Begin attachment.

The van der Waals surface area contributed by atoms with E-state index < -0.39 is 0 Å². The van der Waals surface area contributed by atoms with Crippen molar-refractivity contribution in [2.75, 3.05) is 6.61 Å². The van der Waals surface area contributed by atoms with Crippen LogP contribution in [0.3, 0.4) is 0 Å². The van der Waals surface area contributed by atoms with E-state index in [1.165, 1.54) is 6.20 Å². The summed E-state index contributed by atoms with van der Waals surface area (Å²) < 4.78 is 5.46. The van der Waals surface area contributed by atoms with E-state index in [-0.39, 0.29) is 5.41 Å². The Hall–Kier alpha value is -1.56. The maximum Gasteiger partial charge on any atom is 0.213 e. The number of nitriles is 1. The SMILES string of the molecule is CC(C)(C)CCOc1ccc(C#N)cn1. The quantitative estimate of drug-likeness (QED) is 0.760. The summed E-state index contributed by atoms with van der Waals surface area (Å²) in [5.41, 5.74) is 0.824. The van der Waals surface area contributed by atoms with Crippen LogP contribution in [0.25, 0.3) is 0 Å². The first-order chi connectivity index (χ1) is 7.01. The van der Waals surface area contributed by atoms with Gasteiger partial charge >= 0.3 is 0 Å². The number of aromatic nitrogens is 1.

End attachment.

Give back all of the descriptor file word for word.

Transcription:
The van der Waals surface area contributed by atoms with E-state index < -0.39 is 0 Å². The van der Waals surface area contributed by atoms with Crippen molar-refractivity contribution in [2.75, 3.05) is 6.61 Å². The van der Waals surface area contributed by atoms with Crippen LogP contribution in [0.3, 0.4) is 0 Å². The van der Waals surface area contributed by atoms with E-state index in [1.165, 1.54) is 6.20 Å². The summed E-state index contributed by atoms with van der Waals surface area (Å²) < 4.78 is 5.46. The van der Waals surface area contributed by atoms with E-state index in [-0.39, 0.29) is 5.41 Å². The Hall–Kier alpha value is -1.56. The maximum Gasteiger partial charge on any atom is 0.213 e. The number of nitriles is 1. The SMILES string of the molecule is CC(C)(C)CCOc1ccc(C#N)cn1. The quantitative estimate of drug-likeness (QED) is 0.760. The summed E-state index contributed by atoms with van der Waals surface area (Å²) in [5.41, 5.74) is 0.824. The van der Waals surface area contributed by atoms with Crippen LogP contribution in [0.25, 0.3) is 0 Å². The first-order chi connectivity index (χ1) is 7.01. The van der Waals surface area contributed by atoms with Gasteiger partial charge >= 0.3 is 0 Å². The number of aromatic nitrogens is 1.